My husband had a dinner meeting tonight. What to do, what to eat? I could go the fast food route, but since I am trying to lose weight, I should pass on that. I know, I will eat something that he does not like; flat iron steak and french fries. Ummm.
My mother used to make this meal on Saturday evenings, but she called the meat minute steak. She would fry up peppers and onions and sometimes put the steak on a roll and call it a hoagie. Since my parents were from Philadelphia, they used a few different terms. A hoagie is the Philly equivalent to a sub. No matter what you call it, very tasty indeed. Mom had several go to meals that have become my favorite things to eat. There is this steak and fries, then there is burger (no bun) and mash potatoes; and my all time favorite was, and still is, buttered spaghetti. The spaghetti without her sauce was a meal we saved for the running of the Kentucky Derby. Not sure why, but who cares, it is good.
Of course, I have modified most of her flavor profiles, but these three meals remain untouched. I eat them when I am alone and they still take me back to my childhood. I think being Jewish has embedded the food gene in my brain. My husband does not appreciate the flavor of the flat iron steak, cooked in an iron frying pan. And, the simplicity of plain spaghetti is just lost on him. He wants sauce! He eats southern country with a little Jewish influence.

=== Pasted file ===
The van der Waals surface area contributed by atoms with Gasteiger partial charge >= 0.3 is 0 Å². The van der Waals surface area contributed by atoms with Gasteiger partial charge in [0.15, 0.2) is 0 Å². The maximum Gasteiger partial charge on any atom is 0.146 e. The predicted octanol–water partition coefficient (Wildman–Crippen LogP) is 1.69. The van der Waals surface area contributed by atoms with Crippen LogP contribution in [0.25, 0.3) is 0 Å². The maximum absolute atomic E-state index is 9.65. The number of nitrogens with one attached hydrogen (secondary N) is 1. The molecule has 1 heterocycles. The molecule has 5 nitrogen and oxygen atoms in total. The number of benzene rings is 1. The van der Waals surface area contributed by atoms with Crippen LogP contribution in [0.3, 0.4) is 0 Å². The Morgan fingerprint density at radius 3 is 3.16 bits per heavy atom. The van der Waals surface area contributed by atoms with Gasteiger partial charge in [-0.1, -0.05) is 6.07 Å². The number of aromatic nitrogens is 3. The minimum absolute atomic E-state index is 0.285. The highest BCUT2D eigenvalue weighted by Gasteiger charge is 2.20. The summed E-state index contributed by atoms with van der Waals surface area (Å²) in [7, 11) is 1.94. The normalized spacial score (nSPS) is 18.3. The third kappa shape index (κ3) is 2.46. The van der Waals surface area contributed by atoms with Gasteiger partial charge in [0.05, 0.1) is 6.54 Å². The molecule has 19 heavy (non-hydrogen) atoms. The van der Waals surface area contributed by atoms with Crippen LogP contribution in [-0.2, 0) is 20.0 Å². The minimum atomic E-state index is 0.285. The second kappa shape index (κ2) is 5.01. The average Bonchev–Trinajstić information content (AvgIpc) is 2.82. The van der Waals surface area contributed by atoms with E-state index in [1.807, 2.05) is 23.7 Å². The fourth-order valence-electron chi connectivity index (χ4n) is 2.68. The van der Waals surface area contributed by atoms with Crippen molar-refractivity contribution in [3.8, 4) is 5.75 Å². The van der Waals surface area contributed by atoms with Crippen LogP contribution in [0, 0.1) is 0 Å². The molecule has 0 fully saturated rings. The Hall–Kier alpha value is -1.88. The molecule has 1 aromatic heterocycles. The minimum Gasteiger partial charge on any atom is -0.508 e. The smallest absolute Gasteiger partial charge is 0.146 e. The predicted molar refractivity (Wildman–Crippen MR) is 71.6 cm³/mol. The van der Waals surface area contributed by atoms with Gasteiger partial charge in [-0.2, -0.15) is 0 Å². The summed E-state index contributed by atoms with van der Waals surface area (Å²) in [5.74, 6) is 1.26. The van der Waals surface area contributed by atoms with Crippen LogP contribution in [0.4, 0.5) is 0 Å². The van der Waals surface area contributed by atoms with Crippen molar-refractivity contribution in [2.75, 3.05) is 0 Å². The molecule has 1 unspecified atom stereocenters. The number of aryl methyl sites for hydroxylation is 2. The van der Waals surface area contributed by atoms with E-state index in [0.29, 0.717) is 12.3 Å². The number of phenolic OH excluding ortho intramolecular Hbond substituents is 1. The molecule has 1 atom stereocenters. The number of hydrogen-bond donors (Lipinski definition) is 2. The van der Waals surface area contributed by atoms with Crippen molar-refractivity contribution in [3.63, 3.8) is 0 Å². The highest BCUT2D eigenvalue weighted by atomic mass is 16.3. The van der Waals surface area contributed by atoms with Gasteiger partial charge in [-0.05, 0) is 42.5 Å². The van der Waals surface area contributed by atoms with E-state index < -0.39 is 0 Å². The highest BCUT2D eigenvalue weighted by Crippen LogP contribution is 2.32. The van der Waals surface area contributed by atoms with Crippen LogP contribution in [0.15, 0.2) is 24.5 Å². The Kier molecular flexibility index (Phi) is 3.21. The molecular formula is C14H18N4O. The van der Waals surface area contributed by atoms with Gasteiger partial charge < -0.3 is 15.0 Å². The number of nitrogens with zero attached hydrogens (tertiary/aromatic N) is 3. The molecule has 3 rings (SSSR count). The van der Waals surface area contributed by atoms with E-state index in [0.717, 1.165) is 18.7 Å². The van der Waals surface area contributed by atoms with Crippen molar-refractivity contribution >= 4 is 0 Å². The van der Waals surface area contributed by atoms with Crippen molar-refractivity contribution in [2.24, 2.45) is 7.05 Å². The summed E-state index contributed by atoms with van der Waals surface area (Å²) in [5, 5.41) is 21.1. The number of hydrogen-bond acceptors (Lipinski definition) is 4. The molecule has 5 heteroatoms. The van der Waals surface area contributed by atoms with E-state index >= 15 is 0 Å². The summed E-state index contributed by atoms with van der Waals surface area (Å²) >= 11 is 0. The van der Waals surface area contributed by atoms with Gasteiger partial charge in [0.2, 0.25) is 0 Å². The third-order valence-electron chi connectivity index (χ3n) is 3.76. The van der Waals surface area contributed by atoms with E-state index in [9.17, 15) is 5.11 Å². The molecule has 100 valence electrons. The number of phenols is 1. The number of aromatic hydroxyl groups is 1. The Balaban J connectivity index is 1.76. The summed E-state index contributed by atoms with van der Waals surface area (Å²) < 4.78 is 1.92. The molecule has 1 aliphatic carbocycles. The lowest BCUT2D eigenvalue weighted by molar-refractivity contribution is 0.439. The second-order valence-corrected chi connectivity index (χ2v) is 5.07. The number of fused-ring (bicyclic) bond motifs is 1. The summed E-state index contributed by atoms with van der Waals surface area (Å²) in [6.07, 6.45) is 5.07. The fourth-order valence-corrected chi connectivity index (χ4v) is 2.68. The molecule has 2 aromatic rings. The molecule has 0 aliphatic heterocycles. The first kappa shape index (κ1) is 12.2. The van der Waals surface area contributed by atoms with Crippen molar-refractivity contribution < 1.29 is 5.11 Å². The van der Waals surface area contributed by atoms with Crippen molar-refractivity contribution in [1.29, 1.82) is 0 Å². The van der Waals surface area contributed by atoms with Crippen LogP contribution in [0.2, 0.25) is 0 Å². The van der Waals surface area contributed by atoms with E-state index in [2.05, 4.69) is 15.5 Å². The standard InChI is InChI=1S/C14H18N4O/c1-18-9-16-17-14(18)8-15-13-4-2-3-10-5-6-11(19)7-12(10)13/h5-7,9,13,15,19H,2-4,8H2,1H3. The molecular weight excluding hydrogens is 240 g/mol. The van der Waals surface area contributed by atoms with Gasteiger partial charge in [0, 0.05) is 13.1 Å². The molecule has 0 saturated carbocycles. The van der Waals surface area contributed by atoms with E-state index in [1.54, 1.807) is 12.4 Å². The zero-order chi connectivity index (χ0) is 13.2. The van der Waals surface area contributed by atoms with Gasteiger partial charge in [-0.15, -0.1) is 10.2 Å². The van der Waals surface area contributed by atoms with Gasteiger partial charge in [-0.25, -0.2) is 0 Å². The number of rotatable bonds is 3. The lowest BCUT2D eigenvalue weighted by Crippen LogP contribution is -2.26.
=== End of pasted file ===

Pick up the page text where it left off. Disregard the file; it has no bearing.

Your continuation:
There is one person that shares my connection between food and memories. My youngest son. Without exception, he still clings to these meals that I made for my sons. As a single mom you go with what you know and what can be made quickly. He tells me that my three year old granddaughter appreciates our favorite food as well. I have had to share my secrets with my daughter in-law so the traditions can continue. I find it funny that I have passed along egg in a hole ,steak and fries and chicken patties and applesauce instead of chicken soup and latkes.
As I sat alone tonight relishing my steak and fries, my thoughts went to my mom and it made me smile. And then my thoughts turned a little sad as I realized I was sitting and eating alone. My children are grown and have moved on. My grand daughter is coming to spend the weekend with me. We haven’t spent much time together since she lives on the other side of the country, but I plan to cook her some memories. Life goes on. You can hold on to your memories and review them with fondness, but you need to make new ones for the future.